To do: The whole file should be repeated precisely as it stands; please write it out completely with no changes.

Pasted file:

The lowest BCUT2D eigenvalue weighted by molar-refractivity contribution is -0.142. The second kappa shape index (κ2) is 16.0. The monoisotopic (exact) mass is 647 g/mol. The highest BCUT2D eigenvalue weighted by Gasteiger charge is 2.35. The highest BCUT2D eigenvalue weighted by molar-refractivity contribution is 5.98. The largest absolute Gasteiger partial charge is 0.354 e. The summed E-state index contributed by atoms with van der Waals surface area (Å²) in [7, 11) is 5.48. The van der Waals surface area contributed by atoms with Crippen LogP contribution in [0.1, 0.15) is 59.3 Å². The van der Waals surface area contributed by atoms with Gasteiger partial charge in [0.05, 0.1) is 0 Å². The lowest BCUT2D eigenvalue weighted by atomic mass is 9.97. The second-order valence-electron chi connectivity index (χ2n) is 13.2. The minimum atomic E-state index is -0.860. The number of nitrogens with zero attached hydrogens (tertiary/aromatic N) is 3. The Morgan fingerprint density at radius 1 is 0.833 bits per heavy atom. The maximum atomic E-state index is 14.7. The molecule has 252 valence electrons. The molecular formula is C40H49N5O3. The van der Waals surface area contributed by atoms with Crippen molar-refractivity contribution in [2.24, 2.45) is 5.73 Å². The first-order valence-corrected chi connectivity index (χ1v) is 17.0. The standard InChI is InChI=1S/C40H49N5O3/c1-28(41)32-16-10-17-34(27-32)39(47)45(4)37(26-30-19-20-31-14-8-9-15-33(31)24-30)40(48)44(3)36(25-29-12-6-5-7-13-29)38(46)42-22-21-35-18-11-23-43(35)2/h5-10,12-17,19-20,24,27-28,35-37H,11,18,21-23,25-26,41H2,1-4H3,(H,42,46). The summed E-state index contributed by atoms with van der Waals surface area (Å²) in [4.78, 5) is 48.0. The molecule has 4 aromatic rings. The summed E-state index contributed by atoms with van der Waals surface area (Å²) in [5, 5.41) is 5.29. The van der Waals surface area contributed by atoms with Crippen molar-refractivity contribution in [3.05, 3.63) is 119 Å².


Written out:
The lowest BCUT2D eigenvalue weighted by molar-refractivity contribution is -0.142. The second kappa shape index (κ2) is 16.0. The monoisotopic (exact) mass is 647 g/mol. The highest BCUT2D eigenvalue weighted by Gasteiger charge is 2.35. The highest BCUT2D eigenvalue weighted by molar-refractivity contribution is 5.98. The largest absolute Gasteiger partial charge is 0.354 e. The summed E-state index contributed by atoms with van der Waals surface area (Å²) in [7, 11) is 5.48. The van der Waals surface area contributed by atoms with Crippen LogP contribution in [0.1, 0.15) is 59.3 Å². The van der Waals surface area contributed by atoms with Gasteiger partial charge in [0.05, 0.1) is 0 Å². The lowest BCUT2D eigenvalue weighted by atomic mass is 9.97. The second-order valence-electron chi connectivity index (χ2n) is 13.2. The minimum atomic E-state index is -0.860. The number of nitrogens with zero attached hydrogens (tertiary/aromatic N) is 3. The Morgan fingerprint density at radius 1 is 0.833 bits per heavy atom. The maximum atomic E-state index is 14.7. The molecule has 252 valence electrons. The molecular formula is C40H49N5O3. The van der Waals surface area contributed by atoms with Crippen molar-refractivity contribution in [2.24, 2.45) is 5.73 Å². The first-order valence-corrected chi connectivity index (χ1v) is 17.0. The standard InChI is InChI=1S/C40H49N5O3/c1-28(41)32-16-10-17-34(27-32)39(47)45(4)37(26-30-19-20-31-14-8-9-15-33(31)24-30)40(48)44(3)36(25-29-12-6-5-7-13-29)38(46)42-22-21-35-18-11-23-43(35)2/h5-10,12-17,19-20,24,27-28,35-37H,11,18,21-23,25-26,41H2,1-4H3,(H,42,46). The summed E-state index contributed by atoms with van der Waals surface area (Å²) in [4.78, 5) is 48.0. The molecule has 4 aromatic rings. The summed E-state index contributed by atoms with van der Waals surface area (Å²) in [5, 5.41) is 5.29. The van der Waals surface area contributed by atoms with Crippen molar-refractivity contribution in [3.05, 3.63) is 119 Å².